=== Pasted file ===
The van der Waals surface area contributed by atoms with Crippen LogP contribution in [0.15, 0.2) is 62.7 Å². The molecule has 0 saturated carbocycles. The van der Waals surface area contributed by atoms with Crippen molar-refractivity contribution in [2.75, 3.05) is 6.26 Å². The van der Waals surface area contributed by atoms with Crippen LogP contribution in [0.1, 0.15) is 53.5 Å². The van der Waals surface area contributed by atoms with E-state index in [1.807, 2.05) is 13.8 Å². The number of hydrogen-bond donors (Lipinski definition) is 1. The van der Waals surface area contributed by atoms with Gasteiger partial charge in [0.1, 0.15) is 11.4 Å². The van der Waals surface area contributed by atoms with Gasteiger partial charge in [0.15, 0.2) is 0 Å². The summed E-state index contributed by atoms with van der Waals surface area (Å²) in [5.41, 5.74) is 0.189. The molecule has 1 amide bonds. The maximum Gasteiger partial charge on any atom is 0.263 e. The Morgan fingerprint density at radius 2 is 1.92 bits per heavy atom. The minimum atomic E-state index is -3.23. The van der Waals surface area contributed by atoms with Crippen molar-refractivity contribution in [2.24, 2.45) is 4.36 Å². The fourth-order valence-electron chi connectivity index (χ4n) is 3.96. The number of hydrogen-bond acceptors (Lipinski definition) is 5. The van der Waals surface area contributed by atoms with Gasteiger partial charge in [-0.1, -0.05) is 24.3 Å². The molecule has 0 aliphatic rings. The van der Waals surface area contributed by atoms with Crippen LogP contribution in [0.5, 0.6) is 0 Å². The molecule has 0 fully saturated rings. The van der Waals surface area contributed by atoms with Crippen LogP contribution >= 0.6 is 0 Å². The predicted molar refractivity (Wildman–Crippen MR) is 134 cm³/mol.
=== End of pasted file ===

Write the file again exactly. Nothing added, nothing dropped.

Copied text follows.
The van der Waals surface area contributed by atoms with Crippen LogP contribution in [0.15, 0.2) is 62.7 Å². The molecule has 0 saturated carbocycles. The van der Waals surface area contributed by atoms with Crippen molar-refractivity contribution in [2.75, 3.05) is 6.26 Å². The van der Waals surface area contributed by atoms with Crippen LogP contribution in [0.1, 0.15) is 53.5 Å². The van der Waals surface area contributed by atoms with E-state index in [1.807, 2.05) is 13.8 Å². The number of hydrogen-bond donors (Lipinski definition) is 1. The van der Waals surface area contributed by atoms with Gasteiger partial charge in [0.1, 0.15) is 11.4 Å². The van der Waals surface area contributed by atoms with Gasteiger partial charge in [0.15, 0.2) is 0 Å². The summed E-state index contributed by atoms with van der Waals surface area (Å²) in [5.41, 5.74) is 0.189. The molecule has 1 amide bonds. The maximum Gasteiger partial charge on any atom is 0.263 e. The Morgan fingerprint density at radius 2 is 1.92 bits per heavy atom. The minimum atomic E-state index is -3.23. The van der Waals surface area contributed by atoms with Crippen molar-refractivity contribution in [2.24, 2.45) is 4.36 Å². The fourth-order valence-electron chi connectivity index (χ4n) is 3.96. The number of hydrogen-bond acceptors (Lipinski definition) is 5. The van der Waals surface area contributed by atoms with Gasteiger partial charge in [-0.1, -0.05) is 24.3 Å². The molecule has 0 aliphatic rings. The van der Waals surface area contributed by atoms with Crippen LogP contribution in [0.5, 0.6) is 0 Å². The molecule has 0 fully saturated rings. The van der Waals surface area contributed by atoms with Crippen LogP contribution >= 0.6 is 0 Å². The predicted molar refractivity (Wildman–Crippen MR) is 134 cm³/mol.